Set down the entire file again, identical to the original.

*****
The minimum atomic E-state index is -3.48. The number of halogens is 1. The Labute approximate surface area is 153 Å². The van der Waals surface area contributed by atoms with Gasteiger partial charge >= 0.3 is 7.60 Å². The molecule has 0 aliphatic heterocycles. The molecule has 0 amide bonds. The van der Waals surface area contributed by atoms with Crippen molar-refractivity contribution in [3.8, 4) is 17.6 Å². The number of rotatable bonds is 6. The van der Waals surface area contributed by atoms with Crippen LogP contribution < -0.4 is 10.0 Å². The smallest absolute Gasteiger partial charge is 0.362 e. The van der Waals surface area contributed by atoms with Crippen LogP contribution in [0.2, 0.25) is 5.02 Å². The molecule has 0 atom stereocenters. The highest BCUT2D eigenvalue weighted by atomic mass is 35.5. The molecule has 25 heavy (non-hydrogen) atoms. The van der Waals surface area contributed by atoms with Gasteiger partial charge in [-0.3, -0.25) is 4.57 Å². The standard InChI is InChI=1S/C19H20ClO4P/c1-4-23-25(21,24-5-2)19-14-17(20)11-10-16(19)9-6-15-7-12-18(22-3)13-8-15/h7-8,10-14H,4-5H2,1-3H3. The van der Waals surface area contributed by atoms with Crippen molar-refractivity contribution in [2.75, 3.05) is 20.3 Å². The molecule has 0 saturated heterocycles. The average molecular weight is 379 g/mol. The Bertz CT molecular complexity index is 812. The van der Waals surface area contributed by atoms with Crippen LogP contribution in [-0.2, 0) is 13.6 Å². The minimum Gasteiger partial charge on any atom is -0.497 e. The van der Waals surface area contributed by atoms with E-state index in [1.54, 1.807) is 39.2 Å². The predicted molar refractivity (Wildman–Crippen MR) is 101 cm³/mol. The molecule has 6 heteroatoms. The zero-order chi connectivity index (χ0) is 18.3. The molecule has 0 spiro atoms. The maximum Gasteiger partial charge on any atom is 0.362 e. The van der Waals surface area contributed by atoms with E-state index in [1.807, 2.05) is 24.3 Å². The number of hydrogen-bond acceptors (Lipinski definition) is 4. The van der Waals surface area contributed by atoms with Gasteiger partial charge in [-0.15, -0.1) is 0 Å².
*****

The minimum atomic E-state index is -3.48. The number of halogens is 1. The Labute approximate surface area is 153 Å². The van der Waals surface area contributed by atoms with Gasteiger partial charge >= 0.3 is 7.60 Å². The molecule has 0 aliphatic heterocycles. The molecule has 0 amide bonds. The van der Waals surface area contributed by atoms with Crippen molar-refractivity contribution in [3.8, 4) is 17.6 Å². The number of rotatable bonds is 6. The van der Waals surface area contributed by atoms with Crippen LogP contribution < -0.4 is 10.0 Å². The smallest absolute Gasteiger partial charge is 0.362 e. The van der Waals surface area contributed by atoms with Crippen LogP contribution in [0.2, 0.25) is 5.02 Å². The molecule has 0 atom stereocenters. The highest BCUT2D eigenvalue weighted by atomic mass is 35.5. The molecule has 25 heavy (non-hydrogen) atoms. The van der Waals surface area contributed by atoms with Gasteiger partial charge in [-0.3, -0.25) is 4.57 Å². The standard InChI is InChI=1S/C19H20ClO4P/c1-4-23-25(21,24-5-2)19-14-17(20)11-10-16(19)9-6-15-7-12-18(22-3)13-8-15/h7-8,10-14H,4-5H2,1-3H3. The van der Waals surface area contributed by atoms with Crippen molar-refractivity contribution in [2.75, 3.05) is 20.3 Å². The molecule has 0 saturated heterocycles. The average molecular weight is 379 g/mol. The Bertz CT molecular complexity index is 812. The van der Waals surface area contributed by atoms with Crippen LogP contribution in [-0.2, 0) is 13.6 Å². The minimum Gasteiger partial charge on any atom is -0.497 e. The van der Waals surface area contributed by atoms with E-state index in [1.54, 1.807) is 39.2 Å². The predicted molar refractivity (Wildman–Crippen MR) is 101 cm³/mol. The molecule has 6 heteroatoms. The zero-order chi connectivity index (χ0) is 18.3. The molecule has 0 spiro atoms. The maximum Gasteiger partial charge on any atom is 0.362 e. The van der Waals surface area contributed by atoms with E-state index in [1.807, 2.05) is 24.3 Å². The number of hydrogen-bond acceptors (Lipinski definition) is 4. The van der Waals surface area contributed by atoms with Gasteiger partial charge in [-0.15, -0.1) is 0 Å².